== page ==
The traditional method of authenticating to a network or endpoint uses a single factor – a combination of a username and password that the user enters to gain access. That approach is fraught with security problems, including the fact that users will generally use simple passwords that are easy for them to remember (and easy for bad actors to guess or determine through brute force techniques), they will re-use the same password on multiple systems (so that if a bad actor breaches one system he or she will be able to breach multiple systems to which that user has access), and many will write down usernames and passwords on a sticky note or in some other conspicuous place (making them easy for passersby to access).
The obvious answer to addressing the problem of single-factor authentication is to use a second factor to make access to critical network and data assets more difficult for bad actors to achieve. Two-factor authentication – or, more accurately, multi-factor authentication (MFA) – generally provides much more secure access than is possible with single-factor authentication and, if done right, without increasing the difficulty with which valid users can gain access to needed resources.
Why is MFA more secure?
The reason why MFA is much more secure than single-factor authentication is a simple one: let’s say there is a 10% chance that a bad actor will be able to gain access to any single factor used in accessing a system, resulting in a 10% chance of unauthorized access. But there is only a 1% chance that a bad actor could gain access to both factors simultaneously (10% x 10% = 1%), increasing security by an order of magnitude.
While many employees are not required to use MFA to access their corporate network or PC, it’s a commonly used concept by just about everyone. For example, when accessing an ATM, users are required to insert a card (the first factor) into the machine, followed by entering a PIN (the second factor). MFA is also widely used in various other access scenarios, such as airport security, which uses three factors (a boarding pass, personal identification and the passenger’s face) to enable access into the secure area of a terminal.
In a corporate setting, the first factor is normally a username and password combination. However, the second factor can be a number of different things, such as:
- A hardware token that is plugged into the PC, laptop or mobile device.
- A one-time password delivered to a mobile phone.
- A one-time password delivered via email.
- A mobile authenticator that generates a multi-digit code on a mobile device that the user is required to enter into the system interface.
- A soft/push token that delivers a push notification to the user’s mobile device, asking for him or her to accept or reject it.
- Biometrics, such as a user’s fingerprint, facial scan, iris scan or palmprint.
So, if MFA provides such a high level of security, why is it not employed more widely? For example, Microsoft estimates that only 18% of Office 365 users employ MFA when accessing the platform. Part of the reason is that many IT and security decision makers consider MFA too expensive or too disruptive for users, and so they live with lower security as a trade-off for avoiding the expense and perceived difficulty of implementing MFA.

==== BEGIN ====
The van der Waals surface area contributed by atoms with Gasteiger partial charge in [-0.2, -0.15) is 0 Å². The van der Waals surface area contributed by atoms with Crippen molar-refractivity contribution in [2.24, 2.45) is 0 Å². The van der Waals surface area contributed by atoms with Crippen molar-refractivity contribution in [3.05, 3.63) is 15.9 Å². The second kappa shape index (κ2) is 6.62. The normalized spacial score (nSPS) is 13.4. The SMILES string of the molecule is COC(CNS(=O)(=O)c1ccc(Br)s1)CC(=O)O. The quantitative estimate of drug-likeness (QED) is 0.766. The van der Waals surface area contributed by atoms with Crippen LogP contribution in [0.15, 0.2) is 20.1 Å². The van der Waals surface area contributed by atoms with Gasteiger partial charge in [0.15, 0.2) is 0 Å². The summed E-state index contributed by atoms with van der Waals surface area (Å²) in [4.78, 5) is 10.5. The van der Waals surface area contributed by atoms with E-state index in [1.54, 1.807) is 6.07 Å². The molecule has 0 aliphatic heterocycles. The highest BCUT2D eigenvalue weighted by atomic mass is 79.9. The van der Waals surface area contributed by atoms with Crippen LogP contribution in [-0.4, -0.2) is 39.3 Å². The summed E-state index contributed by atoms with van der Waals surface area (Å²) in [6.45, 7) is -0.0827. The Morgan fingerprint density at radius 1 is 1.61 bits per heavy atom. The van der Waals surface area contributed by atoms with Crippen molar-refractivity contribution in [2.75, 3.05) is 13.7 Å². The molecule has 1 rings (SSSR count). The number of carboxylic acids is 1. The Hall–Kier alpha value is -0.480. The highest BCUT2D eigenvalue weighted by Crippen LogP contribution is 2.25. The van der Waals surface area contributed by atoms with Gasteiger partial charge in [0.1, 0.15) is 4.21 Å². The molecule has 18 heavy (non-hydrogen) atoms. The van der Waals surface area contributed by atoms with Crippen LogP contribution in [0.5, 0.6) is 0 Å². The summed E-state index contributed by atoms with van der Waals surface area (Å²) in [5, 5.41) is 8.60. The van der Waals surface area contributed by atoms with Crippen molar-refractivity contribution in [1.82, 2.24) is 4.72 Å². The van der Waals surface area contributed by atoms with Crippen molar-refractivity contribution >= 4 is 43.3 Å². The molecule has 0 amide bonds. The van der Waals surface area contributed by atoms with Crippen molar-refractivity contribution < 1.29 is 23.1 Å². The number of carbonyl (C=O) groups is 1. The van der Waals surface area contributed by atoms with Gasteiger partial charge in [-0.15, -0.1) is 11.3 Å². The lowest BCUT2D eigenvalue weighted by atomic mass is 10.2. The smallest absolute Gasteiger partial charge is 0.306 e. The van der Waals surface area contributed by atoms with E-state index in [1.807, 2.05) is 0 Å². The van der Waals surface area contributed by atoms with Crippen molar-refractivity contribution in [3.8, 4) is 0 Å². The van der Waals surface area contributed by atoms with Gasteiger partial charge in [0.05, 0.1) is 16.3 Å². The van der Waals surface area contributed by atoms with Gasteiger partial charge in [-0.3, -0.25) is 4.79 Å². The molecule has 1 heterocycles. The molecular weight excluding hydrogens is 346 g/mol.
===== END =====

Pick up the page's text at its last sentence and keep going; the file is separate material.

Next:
Choosing the “right” MFA solution is dependent on a number of factors: its level of security, ease of use, integration with existing workflows, cost and how it enables other initiatives across the organization. For example, although usernames/passwords are the most commonly used authentication method, an Osterman Research survey conducted in May 2021 revealed that they are viewed as the least secure access method: only 26% of IT and security team members view them as providing a high or very high level of security. By contrast, hardware tokens and biometrics are viewed as providing a high or very high level of security by 61% and 60%, respectively.
Using Biometrics with MFA
Biometrics offers a number of advantages in the context of MFA, not least of which is the fact that the second factor is always available to the user seeking access to a system. The wide range of biometric options (e.g., a fingerprint, palmprint, face, voice or iris scan) gives IT and security teams various options for touch-based and touchless access, making it easier to implement across a wide range of use cases (e.g., employees, contractors or customers). Plus, most users and customers are already at least somewhat familiar with the notion of biometrics through things like Apple Face ID on more recent iPhones or Apple Touch ID on older iPhones.
While MFA may not be as widely used as it should be, the future looks promising. The survey noted above found that 63% of organizations surveyed will increase their level of MFA spending over the next five years and 35% will keep spending at current levels. Moreover, MFA is a key element of many Zero Trust initiatives, which will spur increased use of more secure access technologies, including MFA.
In short, the use of MFA – and the much higher security it affords – will mean more secure access and, ideally, fewer security problems.
Understanding the State of MFA
With multi-factor authentication being more common in many environments, more organizations are looking to implement MFA into their own environments to mitigate security risks. However, implementing MFA is easier said than done, and many organizations may have a hard time finding a solution that works for them. Therefore, we have developed an in-depth MFA survey that determines how organizations manage security, authentication, and see decision makers' attitudes toward various authentication methods including Zero Trust, passwordless approaches, and biometrics.